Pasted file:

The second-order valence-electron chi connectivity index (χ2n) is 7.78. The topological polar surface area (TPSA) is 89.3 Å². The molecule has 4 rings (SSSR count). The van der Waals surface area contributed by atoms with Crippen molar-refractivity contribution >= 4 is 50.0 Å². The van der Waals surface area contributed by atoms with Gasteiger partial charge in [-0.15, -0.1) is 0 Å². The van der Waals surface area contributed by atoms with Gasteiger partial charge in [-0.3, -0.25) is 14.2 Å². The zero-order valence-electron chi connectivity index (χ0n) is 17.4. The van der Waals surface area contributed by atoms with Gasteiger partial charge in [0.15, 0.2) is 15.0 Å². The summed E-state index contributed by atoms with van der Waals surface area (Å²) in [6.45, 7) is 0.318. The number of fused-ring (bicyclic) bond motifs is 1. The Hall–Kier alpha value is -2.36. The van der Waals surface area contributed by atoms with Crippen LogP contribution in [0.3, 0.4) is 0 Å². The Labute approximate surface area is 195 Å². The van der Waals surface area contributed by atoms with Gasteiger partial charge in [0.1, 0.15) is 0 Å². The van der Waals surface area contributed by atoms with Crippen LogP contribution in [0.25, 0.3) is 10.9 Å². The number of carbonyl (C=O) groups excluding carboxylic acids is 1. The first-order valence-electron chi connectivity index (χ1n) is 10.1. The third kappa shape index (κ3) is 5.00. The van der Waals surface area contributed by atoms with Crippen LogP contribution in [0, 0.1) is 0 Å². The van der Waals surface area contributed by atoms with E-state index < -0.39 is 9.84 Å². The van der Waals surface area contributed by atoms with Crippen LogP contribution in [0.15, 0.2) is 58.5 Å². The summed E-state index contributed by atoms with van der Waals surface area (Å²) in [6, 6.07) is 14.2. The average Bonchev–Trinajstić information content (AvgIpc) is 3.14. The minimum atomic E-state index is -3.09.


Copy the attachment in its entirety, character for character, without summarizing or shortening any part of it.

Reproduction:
The second-order valence-electron chi connectivity index (χ2n) is 7.78. The topological polar surface area (TPSA) is 89.3 Å². The molecule has 4 rings (SSSR count). The van der Waals surface area contributed by atoms with Crippen molar-refractivity contribution >= 4 is 50.0 Å². The van der Waals surface area contributed by atoms with Gasteiger partial charge in [-0.15, -0.1) is 0 Å². The van der Waals surface area contributed by atoms with Gasteiger partial charge in [-0.3, -0.25) is 14.2 Å². The zero-order valence-electron chi connectivity index (χ0n) is 17.4. The van der Waals surface area contributed by atoms with Gasteiger partial charge in [0.15, 0.2) is 15.0 Å². The summed E-state index contributed by atoms with van der Waals surface area (Å²) in [6.45, 7) is 0.318. The number of fused-ring (bicyclic) bond motifs is 1. The Hall–Kier alpha value is -2.36. The van der Waals surface area contributed by atoms with Crippen LogP contribution in [0.3, 0.4) is 0 Å². The Labute approximate surface area is 195 Å². The van der Waals surface area contributed by atoms with Gasteiger partial charge in [0.1, 0.15) is 0 Å². The van der Waals surface area contributed by atoms with Crippen LogP contribution in [0.25, 0.3) is 10.9 Å². The number of carbonyl (C=O) groups excluding carboxylic acids is 1. The first-order valence-electron chi connectivity index (χ1n) is 10.1. The third kappa shape index (κ3) is 5.00. The van der Waals surface area contributed by atoms with Crippen LogP contribution in [0, 0.1) is 0 Å². The van der Waals surface area contributed by atoms with E-state index < -0.39 is 9.84 Å². The van der Waals surface area contributed by atoms with Crippen LogP contribution in [0.15, 0.2) is 58.5 Å². The summed E-state index contributed by atoms with van der Waals surface area (Å²) in [6, 6.07) is 14.2. The average Bonchev–Trinajstić information content (AvgIpc) is 3.14. The minimum atomic E-state index is -3.09.